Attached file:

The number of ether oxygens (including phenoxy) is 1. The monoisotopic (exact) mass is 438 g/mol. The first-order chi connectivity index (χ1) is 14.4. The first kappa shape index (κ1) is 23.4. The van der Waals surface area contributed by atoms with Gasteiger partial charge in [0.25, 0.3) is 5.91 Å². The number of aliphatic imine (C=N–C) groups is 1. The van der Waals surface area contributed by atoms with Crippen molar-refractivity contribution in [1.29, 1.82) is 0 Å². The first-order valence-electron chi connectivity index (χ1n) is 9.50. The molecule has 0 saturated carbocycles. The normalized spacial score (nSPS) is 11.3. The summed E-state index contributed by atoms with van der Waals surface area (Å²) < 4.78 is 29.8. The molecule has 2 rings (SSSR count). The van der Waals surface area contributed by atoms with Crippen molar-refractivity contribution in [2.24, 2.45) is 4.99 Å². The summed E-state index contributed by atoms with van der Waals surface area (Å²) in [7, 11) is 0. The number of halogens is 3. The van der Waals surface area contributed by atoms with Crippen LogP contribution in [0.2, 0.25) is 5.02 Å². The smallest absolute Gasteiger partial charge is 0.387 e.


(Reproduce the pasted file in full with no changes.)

The number of ether oxygens (including phenoxy) is 1. The monoisotopic (exact) mass is 438 g/mol. The first-order chi connectivity index (χ1) is 14.4. The first kappa shape index (κ1) is 23.4. The van der Waals surface area contributed by atoms with Gasteiger partial charge in [0.25, 0.3) is 5.91 Å². The number of aliphatic imine (C=N–C) groups is 1. The van der Waals surface area contributed by atoms with Crippen molar-refractivity contribution in [1.29, 1.82) is 0 Å². The first-order valence-electron chi connectivity index (χ1n) is 9.50. The molecule has 0 saturated carbocycles. The normalized spacial score (nSPS) is 11.3. The summed E-state index contributed by atoms with van der Waals surface area (Å²) < 4.78 is 29.8. The molecule has 2 rings (SSSR count). The van der Waals surface area contributed by atoms with Crippen molar-refractivity contribution in [2.24, 2.45) is 4.99 Å². The summed E-state index contributed by atoms with van der Waals surface area (Å²) in [7, 11) is 0. The number of halogens is 3. The van der Waals surface area contributed by atoms with Crippen LogP contribution in [0.2, 0.25) is 5.02 Å². The smallest absolute Gasteiger partial charge is 0.387 e.